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Modifications to a Graduate Pedagogy Course to Promote Active Learning and Inclusive Teaching

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Conference

2020 ASEE Virtual Annual Conference Content Access

Location

Virtual On line

Publication Date

June 22, 2020

Start Date

June 22, 2020

End Date

June 26, 2021

Conference Session

Pedagogy and Teaching Preparation in Graduate Programs

Tagged Division

Graduate Studies

Tagged Topic

Diversity

Page Count

16

DOI

10.18260/1-2--34984

Permanent URL

https://peer.asee.org/34984

Download Count

69

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Paper Authors

biography

Kara Danielle Fong University of California, Berkeley

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Kara Fong is a PhD student in the Department of Chemical and Biomolecular Engineering at the University of California, Berkeley. She earned a bachelor's degree in Chemical Engineering from Stanford University as well as a Master of Philosophy in Materials Science and Metallurgy from the University of Cambridge.

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biography

Shannon Ciston Molecular Foundry, Lawrence Berkeley National Laboratory

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Shannon Ciston is the User Program Director at the Molecular Foundry at Lawrence Berkeley National Laboratory. She has previously been a Lecturer and Director of Undergraduate Education in the Department of Chemical and Biomolecular Engineering at the University of California, Berkeley, and an Assistant Professor at the University of New Haven. Dr. Ciston holds degrees in chemical engineering from Northwestern University (PhD) and Illinois Institute of Technology (BS).

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Abstract

Graduate student instructors, also known as graduate teaching assistants, have an impactful role in the education of undergraduate and graduate students through their engagement in laboratories, discussion sections, and mentoring activities. It is essential to train graduate students in effective pedagogy, including teaching methods that promote student-centered learning, reflective teaching practices, and engagement of a broad diversity of students. This investment in graduate student training pays dividends in an enhanced learning environment for students now and in the future as graduate students go on to careers that often include teaching and mentoring as core skill sets.

This paper details an instructional improvement project targeting a pedagogy course for first-year graduate students in Chemical and Biomolecular Engineering at a large, public, research-intensive university. The course is offered each fall semester, and has traditionally presented topical material in theory and application of how people learn engineering, with modules on course design, teaching methods, assessing student learning, evaluating teaching effectiveness, mentoring, logistics of ABET data collection, and trouble-shooting difficult situations. Course modifications emphasized material in active learning and inclusive teaching, implemented through required readings, class discussions and activities, case studies, assignments, and supplemental resources. These materials were drawn from a broad base of education resources encompassing multiple disciplines.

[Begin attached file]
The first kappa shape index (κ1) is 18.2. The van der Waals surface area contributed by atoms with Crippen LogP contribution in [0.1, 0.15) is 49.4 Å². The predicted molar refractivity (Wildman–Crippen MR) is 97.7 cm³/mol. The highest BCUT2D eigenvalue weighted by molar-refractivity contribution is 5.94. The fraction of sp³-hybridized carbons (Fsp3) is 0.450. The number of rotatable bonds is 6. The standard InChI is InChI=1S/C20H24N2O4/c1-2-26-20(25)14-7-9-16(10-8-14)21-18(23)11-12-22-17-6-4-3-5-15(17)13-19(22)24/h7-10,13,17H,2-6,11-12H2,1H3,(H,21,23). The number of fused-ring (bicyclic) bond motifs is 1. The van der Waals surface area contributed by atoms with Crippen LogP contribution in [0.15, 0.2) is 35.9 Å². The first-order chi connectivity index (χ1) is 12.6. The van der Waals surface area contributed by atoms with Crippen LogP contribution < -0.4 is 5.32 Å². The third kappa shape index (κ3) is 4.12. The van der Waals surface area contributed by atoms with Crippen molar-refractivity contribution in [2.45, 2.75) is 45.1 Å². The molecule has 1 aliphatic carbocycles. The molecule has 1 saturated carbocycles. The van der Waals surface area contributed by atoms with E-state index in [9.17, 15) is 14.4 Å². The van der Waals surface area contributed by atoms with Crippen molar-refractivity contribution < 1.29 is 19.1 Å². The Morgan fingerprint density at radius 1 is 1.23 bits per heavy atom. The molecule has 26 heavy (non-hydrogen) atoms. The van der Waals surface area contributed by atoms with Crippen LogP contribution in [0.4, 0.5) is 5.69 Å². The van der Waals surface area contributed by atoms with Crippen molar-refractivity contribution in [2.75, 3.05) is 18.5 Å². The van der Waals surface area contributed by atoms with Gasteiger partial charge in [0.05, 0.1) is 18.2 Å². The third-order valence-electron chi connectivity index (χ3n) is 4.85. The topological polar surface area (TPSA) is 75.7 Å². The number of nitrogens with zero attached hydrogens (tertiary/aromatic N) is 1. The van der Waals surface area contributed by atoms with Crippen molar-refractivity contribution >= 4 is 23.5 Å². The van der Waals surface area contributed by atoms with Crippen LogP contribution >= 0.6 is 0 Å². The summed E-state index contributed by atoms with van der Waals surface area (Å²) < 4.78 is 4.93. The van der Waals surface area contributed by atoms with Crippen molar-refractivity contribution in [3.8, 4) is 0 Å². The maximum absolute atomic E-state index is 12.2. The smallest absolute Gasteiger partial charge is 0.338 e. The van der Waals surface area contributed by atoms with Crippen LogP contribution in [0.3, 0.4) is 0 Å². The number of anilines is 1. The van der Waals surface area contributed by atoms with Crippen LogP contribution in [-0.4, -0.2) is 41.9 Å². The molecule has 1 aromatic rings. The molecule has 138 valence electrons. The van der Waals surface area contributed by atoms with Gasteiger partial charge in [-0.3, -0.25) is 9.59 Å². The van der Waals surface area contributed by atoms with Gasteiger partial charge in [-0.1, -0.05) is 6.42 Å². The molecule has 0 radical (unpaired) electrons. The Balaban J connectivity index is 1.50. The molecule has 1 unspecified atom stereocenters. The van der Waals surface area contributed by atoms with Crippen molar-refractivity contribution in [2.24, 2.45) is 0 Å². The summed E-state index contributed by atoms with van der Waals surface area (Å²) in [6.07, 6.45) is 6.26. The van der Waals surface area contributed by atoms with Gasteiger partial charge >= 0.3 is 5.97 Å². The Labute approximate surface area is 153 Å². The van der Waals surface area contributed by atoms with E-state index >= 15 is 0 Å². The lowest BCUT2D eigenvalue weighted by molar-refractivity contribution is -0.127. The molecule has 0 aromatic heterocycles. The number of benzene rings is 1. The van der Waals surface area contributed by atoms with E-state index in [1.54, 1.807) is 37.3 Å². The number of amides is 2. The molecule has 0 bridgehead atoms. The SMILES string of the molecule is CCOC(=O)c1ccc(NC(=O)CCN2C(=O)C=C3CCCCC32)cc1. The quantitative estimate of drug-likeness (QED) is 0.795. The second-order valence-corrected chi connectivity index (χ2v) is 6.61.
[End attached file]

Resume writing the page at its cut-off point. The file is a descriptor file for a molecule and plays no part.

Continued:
To assess the impact of the course improvement project, a pre- and post-survey instrument measured student attitudes about active learning, inclusive teaching, and other aspects of teaching practice. The survey tool was developed using best practices, including literature review, construct validation, expert input, and pilot testing of the instrument. This paper reviews patterns in student comfort with using various active learning methods in their teaching, and attitudes towards creating an inclusive climate for learning within engineering. We use the insights gained from this work to develop suggestions for others looking to implement similar improvements in graduate pedagogy courses or seminars.

The implementation of this course project is situated within efforts of continuous improvement in diversity, equity, and inclusion at the large, public, research-intensive institution with a strong teaching mission. This project was informed by other efforts across campus, and the outcomes from this phase of the project will likewise inform further work in this area. Promoting effective teaching that invites all students to enter into a safe space to take intellectual risks can have lasting impacts, as an engineering degree is a gateway into stable employment and meaningful work that advances the human condition for us all.

Fong, K. D., & Ciston, S. (2020, June), Modifications to a Graduate Pedagogy Course to Promote Active Learning and Inclusive Teaching Paper presented at 2020 ASEE Virtual Annual Conference Content Access, Virtual On line . 10.18260/1-2--34984

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